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Philippines Teen Centers Empower Pregnant Adolescents


Woman holding baby
Garneth Sebial and her son. Photo courtesy of Maharlika Cossid.

At 16, Garneth Sebial was like any other teenager. Her life was all about attending school, finishing homework and spending time with friends. She had also started exploring her sexuality. Her first sexual experience was at 14, but she kept this part of her life a secret, not discussing it with anyone, least of all her mother.

Her only confidante was her boyfriend: “My then-boyfriend assured me that I would not get pregnant. I trusted him.” That year, Sebial became pregnant. At 17, while her friends were graduating to the 10th grade, she was giving birth to her son.

Sebial is not alone. One in every four 15- to 24-year-olds has engaged in premarital sex in the SOCCSKSARGEN region (encompassing South Cotabato, Cotabato City, Cotabato Province, Sultan Kudarat, Sarangani and General Santos City) where she lives, the Philippines 2013 Young Adult Fertility and Sexuality Study shows. Of these, 91 percent had unprotected sex during their first sexual experience. Regional data from 2015 showed that more than 10 percent of girls between the ages of 15 and 19 became pregnant.

The government of the Philippines recognizes the need to address teenage pregnancy. Adolescents’ health, economic prospects and quality of life may be gravely impacted by pregnancy. Therefore, the Philippines Department of Health (DOH) has initiated several adolescent youth and reproductive health interventions that use a multidisciplinary approach and promote partnership among schools, communities and hospitals. One of these interventions is the hospital-based center for teens. Patterned after the Philippine General Hospital Teen Moms program, the centers for teens have been established with funding from the U.S. Agency for International Development’s MindanaoHealth project in partnership with the DOH and led by Jhpiego.

Each center, typically a designated room in a hospital, refers adolescents for pregnancy-related services, such as antenatal care and delivery, within the hospitals. They also offer services by trained health care providers who discuss postpartum and newborn care, including family planning options with pregnant adolescents. Health care providers explain the importance of exclusive breastfeeding for the first 6 months and provide immunization services. The young mothers benefit from psychosocial counseling about life skills and options to continue schooling.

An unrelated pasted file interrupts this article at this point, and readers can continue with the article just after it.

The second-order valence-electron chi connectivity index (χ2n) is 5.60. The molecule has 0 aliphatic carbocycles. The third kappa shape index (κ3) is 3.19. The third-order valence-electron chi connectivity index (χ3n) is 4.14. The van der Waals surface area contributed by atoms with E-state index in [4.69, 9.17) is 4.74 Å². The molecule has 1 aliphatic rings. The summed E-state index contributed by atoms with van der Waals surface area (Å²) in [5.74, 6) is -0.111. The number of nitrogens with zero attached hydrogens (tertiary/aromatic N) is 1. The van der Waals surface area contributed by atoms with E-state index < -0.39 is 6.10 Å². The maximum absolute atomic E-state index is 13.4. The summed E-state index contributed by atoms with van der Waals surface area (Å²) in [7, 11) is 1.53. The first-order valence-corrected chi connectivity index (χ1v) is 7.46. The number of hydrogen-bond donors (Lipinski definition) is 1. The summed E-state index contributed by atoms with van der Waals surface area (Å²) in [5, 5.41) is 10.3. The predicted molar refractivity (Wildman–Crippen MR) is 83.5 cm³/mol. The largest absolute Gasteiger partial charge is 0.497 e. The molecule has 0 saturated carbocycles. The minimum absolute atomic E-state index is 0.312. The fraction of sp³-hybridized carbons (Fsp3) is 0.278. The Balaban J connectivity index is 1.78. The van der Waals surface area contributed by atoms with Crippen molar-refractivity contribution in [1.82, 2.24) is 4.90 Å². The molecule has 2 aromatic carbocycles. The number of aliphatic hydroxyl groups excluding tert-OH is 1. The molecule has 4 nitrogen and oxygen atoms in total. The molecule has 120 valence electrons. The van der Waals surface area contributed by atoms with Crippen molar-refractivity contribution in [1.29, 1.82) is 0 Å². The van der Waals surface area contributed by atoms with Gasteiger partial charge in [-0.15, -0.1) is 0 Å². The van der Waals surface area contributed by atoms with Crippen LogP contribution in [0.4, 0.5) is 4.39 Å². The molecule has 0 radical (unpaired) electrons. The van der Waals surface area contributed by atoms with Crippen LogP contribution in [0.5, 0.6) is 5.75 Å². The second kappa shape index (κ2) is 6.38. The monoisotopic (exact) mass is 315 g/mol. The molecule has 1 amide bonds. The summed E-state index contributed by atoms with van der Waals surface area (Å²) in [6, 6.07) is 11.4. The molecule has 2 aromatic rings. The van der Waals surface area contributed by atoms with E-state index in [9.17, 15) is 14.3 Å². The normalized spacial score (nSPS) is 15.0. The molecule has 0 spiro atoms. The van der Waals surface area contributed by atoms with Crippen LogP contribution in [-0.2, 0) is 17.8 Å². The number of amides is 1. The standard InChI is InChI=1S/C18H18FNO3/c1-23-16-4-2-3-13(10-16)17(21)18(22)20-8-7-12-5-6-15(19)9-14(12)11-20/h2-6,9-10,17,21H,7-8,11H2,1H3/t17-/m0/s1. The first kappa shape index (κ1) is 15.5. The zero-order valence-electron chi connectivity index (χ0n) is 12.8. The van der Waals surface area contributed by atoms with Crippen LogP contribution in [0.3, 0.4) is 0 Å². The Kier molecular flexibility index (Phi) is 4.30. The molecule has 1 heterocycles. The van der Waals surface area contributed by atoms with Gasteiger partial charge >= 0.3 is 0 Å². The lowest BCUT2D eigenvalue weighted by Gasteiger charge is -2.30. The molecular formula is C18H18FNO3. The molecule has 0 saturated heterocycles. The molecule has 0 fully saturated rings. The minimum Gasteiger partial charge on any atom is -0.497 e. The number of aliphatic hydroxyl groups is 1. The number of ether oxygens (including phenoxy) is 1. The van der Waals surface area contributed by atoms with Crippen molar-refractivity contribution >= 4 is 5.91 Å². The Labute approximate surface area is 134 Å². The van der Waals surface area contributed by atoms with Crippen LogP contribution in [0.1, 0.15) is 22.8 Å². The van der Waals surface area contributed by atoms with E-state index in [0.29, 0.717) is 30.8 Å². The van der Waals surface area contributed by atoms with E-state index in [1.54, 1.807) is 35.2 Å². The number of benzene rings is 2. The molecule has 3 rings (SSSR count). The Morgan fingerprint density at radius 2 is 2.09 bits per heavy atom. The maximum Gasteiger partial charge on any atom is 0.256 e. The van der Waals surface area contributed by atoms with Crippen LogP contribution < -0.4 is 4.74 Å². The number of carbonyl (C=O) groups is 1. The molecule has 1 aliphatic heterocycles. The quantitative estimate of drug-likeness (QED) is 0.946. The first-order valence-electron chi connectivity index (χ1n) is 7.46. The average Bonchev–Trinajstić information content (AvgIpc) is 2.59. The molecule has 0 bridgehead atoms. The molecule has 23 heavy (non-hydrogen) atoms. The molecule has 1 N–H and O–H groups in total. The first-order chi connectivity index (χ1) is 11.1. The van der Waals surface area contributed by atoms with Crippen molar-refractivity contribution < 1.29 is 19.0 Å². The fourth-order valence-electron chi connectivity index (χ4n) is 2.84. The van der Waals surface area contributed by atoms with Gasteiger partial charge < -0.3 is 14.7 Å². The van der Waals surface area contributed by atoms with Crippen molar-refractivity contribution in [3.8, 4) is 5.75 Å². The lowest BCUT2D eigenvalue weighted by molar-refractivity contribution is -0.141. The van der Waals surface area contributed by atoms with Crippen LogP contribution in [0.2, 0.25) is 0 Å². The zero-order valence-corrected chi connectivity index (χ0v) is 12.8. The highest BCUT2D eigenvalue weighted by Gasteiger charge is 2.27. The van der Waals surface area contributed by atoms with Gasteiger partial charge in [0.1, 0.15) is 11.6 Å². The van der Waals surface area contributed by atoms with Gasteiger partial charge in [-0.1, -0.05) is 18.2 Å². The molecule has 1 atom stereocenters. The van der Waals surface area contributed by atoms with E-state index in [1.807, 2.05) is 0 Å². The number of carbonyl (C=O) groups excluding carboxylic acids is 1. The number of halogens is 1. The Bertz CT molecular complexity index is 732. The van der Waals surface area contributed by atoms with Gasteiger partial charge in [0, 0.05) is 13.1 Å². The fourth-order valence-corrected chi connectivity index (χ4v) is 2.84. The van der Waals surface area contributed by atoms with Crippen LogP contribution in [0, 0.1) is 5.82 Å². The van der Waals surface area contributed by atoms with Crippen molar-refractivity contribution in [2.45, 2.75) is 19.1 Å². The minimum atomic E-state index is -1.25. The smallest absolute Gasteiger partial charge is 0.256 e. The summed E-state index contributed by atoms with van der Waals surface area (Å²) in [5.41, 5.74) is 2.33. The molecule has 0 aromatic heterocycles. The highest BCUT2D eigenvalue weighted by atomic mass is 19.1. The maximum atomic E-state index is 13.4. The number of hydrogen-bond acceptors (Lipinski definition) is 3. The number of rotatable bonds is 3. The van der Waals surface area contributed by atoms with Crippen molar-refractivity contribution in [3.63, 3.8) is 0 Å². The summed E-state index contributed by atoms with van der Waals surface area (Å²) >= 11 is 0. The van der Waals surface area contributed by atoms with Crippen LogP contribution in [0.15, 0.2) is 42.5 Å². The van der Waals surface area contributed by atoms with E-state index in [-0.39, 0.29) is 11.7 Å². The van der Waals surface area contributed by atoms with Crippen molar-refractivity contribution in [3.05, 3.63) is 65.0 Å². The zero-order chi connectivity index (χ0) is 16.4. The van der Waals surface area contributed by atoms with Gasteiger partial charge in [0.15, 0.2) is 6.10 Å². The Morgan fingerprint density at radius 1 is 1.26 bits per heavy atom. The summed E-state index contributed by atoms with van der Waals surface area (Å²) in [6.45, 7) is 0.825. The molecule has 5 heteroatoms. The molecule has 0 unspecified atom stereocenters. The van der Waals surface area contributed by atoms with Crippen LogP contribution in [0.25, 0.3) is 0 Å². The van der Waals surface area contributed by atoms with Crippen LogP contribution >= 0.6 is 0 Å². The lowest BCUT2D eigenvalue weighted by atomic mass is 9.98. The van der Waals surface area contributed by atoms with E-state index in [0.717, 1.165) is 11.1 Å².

To date, the MindanaoHealth project has set up nine hospital-based centers for teens, including the one at Dr. Jorge P. Royeca Hospital, where Sebial gave birth. Over 4 years, the MindanaoHealth project has developed the capacity of 977 health care providers to help care for a total of 51,380 teens. In addition, the project has assisted 38 rural health units and their health care providers to enhance their capacities to deal effectively with young clients, perform risk assessments and provide counseling.

Jhpiego-trained nurse Margie Junio remembers how Sebial wouldn’t utter a word when she arrived to deliver, accompanied by her mother. Junio counseled Sebial on how to care for herself and her newborn, and about the benefits of adopting a family planning method to delay future pregnancies. Junio also convinced the teen mother that she could regain control of her life and work toward a brighter future.

By the time she was discharged from the hospital, Sebial felt more upbeat. She said: “Everything that Mam Margie taught me about my reproductive health and my welfare as a young mother, I put in my heart and in my mind. I am more careful now that I am more aware.”

She exclusively breastfed her son for the first 6 months, got him immunized per the national schedule and started using oral contraceptive pills to avoid another unintended pregnancy.

Sebial returned to school after 7 months in an open high school education system. She diligently attended small classes and one-on-one tutorials to keep up with mainstream classmates.

“I wanted to go back to school and rise above the situation I went through,” said Sebial. “My dream is to eventually finish college and get a good job, so I can provide a good future for my son.”